Updated April 17 2023
Vaginal tears are ONE of the most common, if not THE most common, injury associated with birth.
And most of the generic advice we get after childbirth, is tuned for folks with a 1st degree or mild 2nd degree tear.
- Take 2 weeks rest.
- Take it pretty easy the first 6 weeks.
- Gradually incorporate more movement and activity as comfort allows.
But for some folks with a 2nd degree tear, and certainly for folks with a a 3rd or 4th degree tear, recovery is likely going to follow a different timeline.
Consider what actually happened to your body:
2nd degree tears involve damage to your pelvic floor muscles and 3rd and 4th tears extend into your anal sphincter.
It’s not a casual injury.
If you have a higher degree tear, here are a few things to know:
You will likely need more than 2 weeks rest immediately postpartum.
You’ll likely need to take it fairly easy for 6-8 weeks (or longer). While your tear is healing, avoid strenuous activities or exercises that will create a lot of strain or pressure into the perineum and anus.
During this early recovery period, you can begin learning to manage your intra-abdominal pressure using the Connection Breath.
Expect that it will take a little longer than the “standard” 6 week timeline to return to structured exercise.
You’re more likely to experience incontinence.
You’re more likely to experience uncomfortable and inconvenient pelvic floor symptoms (like leaking of urine or poop) in the near term.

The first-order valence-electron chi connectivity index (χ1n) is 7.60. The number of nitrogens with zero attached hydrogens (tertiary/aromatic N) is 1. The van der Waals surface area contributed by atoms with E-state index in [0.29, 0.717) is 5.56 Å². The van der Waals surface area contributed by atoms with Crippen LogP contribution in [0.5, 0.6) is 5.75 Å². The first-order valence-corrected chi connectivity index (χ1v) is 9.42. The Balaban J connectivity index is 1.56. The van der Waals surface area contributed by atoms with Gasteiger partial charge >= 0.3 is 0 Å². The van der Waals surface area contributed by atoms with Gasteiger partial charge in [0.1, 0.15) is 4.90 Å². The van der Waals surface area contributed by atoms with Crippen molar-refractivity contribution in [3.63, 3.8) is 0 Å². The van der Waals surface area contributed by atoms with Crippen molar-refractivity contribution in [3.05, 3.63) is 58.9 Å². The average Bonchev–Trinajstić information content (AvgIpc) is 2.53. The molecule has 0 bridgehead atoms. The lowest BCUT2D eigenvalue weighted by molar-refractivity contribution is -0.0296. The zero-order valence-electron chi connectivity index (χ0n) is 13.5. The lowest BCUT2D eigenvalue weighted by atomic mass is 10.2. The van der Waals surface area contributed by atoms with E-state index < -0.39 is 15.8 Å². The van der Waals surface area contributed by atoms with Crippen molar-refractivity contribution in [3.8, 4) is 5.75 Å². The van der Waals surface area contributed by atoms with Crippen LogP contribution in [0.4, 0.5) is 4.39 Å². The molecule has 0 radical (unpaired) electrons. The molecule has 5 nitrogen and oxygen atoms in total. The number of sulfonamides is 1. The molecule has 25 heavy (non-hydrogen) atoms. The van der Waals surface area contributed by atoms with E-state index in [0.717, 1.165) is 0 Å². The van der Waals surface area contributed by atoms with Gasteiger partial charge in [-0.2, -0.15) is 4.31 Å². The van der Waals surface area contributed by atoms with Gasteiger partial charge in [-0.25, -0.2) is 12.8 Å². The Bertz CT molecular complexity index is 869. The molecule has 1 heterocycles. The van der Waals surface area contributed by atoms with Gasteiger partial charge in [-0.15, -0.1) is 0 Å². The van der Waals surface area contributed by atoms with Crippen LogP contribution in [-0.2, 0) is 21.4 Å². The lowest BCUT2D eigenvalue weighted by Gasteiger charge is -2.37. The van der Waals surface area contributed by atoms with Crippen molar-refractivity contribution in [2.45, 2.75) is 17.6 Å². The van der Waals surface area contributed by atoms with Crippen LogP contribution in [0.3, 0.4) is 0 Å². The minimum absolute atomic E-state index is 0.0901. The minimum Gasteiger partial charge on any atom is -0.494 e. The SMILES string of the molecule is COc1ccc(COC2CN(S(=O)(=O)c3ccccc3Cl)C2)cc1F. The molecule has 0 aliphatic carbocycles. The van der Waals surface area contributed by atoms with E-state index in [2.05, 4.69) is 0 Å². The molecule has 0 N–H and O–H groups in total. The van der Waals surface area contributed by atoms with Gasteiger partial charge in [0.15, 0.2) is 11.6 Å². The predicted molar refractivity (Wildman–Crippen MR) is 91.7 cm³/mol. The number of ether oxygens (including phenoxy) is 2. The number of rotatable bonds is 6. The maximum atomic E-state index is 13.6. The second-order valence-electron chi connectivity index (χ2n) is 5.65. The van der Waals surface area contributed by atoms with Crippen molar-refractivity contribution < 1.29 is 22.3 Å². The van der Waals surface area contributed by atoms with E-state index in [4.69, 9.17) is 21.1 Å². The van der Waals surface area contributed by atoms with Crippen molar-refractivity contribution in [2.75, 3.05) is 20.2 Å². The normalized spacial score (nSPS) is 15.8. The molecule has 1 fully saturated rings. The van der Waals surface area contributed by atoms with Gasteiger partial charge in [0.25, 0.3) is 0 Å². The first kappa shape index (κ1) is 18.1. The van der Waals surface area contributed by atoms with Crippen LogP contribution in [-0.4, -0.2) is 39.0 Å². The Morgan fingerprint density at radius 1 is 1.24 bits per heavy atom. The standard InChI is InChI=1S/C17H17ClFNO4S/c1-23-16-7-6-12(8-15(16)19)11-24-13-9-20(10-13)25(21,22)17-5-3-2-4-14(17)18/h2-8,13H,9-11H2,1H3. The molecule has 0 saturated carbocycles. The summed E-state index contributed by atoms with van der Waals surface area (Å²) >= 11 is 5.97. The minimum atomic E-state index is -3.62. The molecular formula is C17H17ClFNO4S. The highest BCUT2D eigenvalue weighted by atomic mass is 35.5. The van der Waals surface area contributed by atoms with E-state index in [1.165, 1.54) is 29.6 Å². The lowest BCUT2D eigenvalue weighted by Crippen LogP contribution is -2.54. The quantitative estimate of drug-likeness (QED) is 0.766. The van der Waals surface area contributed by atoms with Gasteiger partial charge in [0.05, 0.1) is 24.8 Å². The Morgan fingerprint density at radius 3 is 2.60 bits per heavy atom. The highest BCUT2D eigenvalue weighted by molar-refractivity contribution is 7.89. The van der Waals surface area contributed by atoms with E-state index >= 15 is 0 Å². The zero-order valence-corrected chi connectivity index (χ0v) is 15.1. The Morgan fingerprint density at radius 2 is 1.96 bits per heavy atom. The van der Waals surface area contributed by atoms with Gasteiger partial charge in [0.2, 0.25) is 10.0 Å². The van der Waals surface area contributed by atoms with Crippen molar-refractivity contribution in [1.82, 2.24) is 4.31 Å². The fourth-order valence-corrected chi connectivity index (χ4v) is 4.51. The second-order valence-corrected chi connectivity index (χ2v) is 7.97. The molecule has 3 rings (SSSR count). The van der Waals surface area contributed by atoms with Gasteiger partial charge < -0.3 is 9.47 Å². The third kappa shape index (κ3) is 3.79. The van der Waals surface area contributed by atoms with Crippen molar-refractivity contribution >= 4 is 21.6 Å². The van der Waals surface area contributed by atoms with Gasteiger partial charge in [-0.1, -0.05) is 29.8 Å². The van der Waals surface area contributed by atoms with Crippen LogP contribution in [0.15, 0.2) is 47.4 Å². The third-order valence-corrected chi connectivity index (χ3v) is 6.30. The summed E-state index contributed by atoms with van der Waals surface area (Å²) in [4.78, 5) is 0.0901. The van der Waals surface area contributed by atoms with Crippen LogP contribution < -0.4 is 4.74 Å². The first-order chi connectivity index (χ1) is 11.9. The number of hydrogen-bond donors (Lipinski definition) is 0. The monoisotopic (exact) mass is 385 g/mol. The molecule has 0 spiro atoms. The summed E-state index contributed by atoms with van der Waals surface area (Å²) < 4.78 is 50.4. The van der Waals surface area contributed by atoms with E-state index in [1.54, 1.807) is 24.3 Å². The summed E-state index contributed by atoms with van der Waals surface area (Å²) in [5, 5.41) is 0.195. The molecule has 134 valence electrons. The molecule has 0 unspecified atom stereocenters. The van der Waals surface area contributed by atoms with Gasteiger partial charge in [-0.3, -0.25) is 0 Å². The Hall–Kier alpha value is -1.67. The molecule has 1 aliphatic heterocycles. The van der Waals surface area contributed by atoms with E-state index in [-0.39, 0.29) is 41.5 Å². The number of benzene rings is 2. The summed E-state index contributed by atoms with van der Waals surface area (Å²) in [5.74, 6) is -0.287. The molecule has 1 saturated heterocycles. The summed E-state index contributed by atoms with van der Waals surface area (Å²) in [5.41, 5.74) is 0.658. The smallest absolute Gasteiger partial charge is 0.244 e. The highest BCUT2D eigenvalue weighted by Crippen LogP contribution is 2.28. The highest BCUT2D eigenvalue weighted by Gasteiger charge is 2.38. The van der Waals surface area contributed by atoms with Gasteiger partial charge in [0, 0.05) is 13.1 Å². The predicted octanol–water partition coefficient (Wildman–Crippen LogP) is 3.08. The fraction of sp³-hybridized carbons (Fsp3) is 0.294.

Pelvic floor physical therapists can help reduce these symptoms with early interventions.
They can assess your scar, massage away scar tissue and help you restore full pelvic floor function.
Once perineal tears heal and surrounding tissues recover, most people will not have long-term symptoms from 3rd and 4th degree tears.
Take advantage of professional guidance.
Return to exercise will start with core and pelvic floor exercises.
But you might require special cueing to get your anal sphincter muscle working properly again- and for this, you’ll want professional assessment and support.
If you have higher degree tear, pelvic floor physical therapy will be an essential component of a full recovery and return to exercise.
If your return to exercise takes more than the standard 6 weeks- I urge you to be patient with yourself.
Set your expectations according to YOUR birth outcome, not generic advice that doesn’t take your injuries into account.
As you return to exercise after pregnancy, here are a few more things to consider:
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Laura Jawad holds a PhD and a personal training certification (NASM). She’s a proud Certified Prenatal & Postnatal Coach and Pregnancy & Postpartum Athleticism Coach. You can check out the rest of her alphabet soup here.